Although the FCC has attempted to provide some assurance that everyone's content will continue to reliably reach its destination and now requires telecommunications companies to disclose their network management policies to consumers, the commission leaves open the possibility of economically motivated content discrimination. In a letter to the FCC before the vote, Sen. Al Franken (D-MN) wrote: "Absent significant changes to the draft order as it has been described to me, adopting these rules as they are may actually send signals to industry endorsing any closing off of the Internet that is not specifically prohibited."

So, why are the big telecommunications companies suing the FCC and Republicans in Congress intent on blocking action by the commission? My guess is that Republicans prefer that there be zero free-speech and consumer protections when it comes to the Internet and — given their partial victory — are going for total victory. If they win, the ability for the FCC to enact the many provisions of the congressionally mandated National Broadband Plan will be in jeopardy.

PND: What should we be paying attention to over the next few months in terms of the debate?

HB: There are the lawsuits and two bills moving through Congress. But the decision is not the end, it's only the beginning. The new rules and the manner of their adoption underscore the deep need for more work in the media justice field, as well as the effectiveness of nonprofit advocacy groups working in this area. They are extraordinary organizers and are using every tool at their disposal, from town halls and viral videos to academic research, op-eds, and petition drives. Without their work, the FCC would likely not have included the consumer-protection provisions that made it into FCC Chairman Genachowski's proposal, some at the eleventh hour. That said, as the debate over a free and open Internet enters its next phase, the public interest community will need to work even harder.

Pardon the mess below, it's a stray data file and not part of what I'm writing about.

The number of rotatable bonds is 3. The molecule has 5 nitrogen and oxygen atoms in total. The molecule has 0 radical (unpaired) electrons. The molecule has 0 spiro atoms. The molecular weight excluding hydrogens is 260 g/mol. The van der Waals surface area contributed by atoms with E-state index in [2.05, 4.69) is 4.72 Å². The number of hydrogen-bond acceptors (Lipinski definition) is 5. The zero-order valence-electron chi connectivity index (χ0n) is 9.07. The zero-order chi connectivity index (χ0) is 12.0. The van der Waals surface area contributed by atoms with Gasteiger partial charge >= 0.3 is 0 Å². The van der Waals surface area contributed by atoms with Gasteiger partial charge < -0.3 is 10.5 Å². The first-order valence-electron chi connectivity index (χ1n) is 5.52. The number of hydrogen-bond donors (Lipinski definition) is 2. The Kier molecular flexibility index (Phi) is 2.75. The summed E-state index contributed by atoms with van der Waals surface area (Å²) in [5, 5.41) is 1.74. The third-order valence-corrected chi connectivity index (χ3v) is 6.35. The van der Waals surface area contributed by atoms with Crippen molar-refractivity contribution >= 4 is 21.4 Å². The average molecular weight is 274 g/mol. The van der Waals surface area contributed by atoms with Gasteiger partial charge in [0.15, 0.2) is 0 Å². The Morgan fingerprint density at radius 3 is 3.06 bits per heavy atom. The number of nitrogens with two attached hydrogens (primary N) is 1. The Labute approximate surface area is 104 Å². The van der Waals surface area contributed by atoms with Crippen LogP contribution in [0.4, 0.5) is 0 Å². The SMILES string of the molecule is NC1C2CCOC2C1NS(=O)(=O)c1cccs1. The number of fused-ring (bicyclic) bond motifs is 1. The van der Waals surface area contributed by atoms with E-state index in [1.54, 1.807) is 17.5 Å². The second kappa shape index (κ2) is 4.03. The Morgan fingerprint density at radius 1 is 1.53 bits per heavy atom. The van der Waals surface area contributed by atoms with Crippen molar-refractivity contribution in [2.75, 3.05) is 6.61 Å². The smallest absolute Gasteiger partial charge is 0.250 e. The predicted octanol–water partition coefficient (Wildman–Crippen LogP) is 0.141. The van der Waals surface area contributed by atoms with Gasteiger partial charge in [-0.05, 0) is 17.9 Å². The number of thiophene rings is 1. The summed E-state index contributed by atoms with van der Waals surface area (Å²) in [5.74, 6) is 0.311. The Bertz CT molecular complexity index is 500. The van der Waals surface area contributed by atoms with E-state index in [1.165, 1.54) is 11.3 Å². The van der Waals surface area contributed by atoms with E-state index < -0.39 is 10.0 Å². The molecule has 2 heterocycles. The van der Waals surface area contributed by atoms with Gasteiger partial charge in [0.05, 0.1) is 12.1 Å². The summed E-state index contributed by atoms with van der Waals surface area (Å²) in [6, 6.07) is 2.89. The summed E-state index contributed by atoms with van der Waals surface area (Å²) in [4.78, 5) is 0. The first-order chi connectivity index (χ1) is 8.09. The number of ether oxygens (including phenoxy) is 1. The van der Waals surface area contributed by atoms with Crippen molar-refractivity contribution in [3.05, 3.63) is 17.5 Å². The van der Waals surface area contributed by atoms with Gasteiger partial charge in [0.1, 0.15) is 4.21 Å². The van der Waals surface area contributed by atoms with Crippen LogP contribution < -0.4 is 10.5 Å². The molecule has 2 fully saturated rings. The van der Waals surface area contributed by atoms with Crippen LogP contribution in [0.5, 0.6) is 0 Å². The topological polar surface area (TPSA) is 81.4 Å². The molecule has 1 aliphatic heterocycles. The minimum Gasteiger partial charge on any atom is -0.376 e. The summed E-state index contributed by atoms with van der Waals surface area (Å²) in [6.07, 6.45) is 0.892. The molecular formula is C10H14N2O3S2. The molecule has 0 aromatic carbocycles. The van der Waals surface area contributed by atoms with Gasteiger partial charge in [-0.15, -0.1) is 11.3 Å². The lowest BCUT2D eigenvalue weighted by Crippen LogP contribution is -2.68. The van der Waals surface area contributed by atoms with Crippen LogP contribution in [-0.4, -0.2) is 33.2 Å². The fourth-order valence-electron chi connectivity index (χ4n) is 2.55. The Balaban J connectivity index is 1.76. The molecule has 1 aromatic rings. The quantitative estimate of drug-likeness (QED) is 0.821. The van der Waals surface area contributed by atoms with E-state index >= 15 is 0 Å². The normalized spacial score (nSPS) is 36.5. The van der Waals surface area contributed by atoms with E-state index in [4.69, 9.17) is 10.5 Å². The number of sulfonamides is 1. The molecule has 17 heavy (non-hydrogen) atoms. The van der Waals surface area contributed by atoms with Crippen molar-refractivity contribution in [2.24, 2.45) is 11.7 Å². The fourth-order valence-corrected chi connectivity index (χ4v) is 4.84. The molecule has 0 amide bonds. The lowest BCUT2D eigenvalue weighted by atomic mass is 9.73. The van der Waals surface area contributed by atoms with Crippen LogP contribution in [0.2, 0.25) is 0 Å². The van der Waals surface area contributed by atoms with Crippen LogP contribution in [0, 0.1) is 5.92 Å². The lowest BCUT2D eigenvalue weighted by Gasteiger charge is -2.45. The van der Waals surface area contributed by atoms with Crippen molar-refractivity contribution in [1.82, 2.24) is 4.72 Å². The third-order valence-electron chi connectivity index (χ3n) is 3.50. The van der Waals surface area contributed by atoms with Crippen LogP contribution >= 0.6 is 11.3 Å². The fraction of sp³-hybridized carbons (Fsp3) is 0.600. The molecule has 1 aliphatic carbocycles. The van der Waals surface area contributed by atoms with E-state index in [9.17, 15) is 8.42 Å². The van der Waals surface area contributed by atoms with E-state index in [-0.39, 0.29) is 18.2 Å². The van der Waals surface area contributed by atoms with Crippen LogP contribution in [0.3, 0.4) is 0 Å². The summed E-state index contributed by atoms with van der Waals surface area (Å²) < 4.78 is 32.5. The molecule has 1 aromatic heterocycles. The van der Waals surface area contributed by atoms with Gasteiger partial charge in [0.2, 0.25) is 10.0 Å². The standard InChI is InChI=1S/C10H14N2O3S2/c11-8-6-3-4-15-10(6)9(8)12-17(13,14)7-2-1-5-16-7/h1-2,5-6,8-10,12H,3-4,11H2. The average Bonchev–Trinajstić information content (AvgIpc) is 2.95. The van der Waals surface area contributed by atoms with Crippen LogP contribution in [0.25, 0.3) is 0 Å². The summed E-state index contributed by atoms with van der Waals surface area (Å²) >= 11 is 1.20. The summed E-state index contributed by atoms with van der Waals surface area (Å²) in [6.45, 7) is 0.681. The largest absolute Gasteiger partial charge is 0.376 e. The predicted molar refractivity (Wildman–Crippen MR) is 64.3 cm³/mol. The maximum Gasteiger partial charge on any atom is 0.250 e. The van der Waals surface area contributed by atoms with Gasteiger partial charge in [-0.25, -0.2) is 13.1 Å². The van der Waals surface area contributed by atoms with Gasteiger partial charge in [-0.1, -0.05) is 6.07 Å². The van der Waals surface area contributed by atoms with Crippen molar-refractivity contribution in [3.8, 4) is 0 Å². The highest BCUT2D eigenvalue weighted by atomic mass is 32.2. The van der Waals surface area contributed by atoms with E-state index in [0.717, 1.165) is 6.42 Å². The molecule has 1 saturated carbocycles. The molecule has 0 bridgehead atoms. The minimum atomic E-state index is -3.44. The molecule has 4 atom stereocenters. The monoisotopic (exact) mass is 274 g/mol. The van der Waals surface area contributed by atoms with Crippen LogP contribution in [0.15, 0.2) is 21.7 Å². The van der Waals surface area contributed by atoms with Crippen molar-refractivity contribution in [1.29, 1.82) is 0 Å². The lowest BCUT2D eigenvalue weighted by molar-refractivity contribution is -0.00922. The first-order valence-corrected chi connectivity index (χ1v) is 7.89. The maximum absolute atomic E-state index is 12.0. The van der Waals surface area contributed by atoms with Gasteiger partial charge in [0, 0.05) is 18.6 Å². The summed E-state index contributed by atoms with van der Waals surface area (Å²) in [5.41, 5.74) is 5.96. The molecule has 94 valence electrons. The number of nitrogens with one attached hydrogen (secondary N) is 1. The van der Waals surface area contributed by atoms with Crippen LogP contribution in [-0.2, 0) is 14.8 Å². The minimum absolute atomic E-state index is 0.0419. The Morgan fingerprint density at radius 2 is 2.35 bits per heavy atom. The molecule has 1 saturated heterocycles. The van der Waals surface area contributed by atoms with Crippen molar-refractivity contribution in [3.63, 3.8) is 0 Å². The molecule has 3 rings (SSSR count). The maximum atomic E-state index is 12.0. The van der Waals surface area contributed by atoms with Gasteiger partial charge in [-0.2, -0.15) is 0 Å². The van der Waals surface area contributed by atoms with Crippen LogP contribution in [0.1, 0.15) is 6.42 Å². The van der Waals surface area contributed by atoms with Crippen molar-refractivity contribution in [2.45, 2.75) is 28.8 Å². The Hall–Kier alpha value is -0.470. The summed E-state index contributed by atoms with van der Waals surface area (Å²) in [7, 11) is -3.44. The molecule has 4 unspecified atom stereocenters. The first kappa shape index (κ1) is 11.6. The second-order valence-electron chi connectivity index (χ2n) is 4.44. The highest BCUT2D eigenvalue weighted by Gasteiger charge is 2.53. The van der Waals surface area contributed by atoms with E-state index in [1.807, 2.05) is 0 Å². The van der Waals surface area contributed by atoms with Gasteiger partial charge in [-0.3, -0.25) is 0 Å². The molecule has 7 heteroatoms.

Mitch Nauffts

Unions and State Budget Woes: A Reading List

February 26, 2011

Early Friday morning, the Wisconsin State Assembly passed Governor Scott Walker's budget bill, which calls, among other things, for eliminating the collective-bargaining rights of most public-sector workers in the state — a move Republican legislators argue is necessary to address the state's fiscal crisis and Democrats and their pro-union supporters decry as an attack on unions and the middle class. With most Democrats in the state senate opting to leave the state in order to deny senate Republicans the quorum needed to hold a vote on the bill, the stalemate in Wisconsin is likely to continue.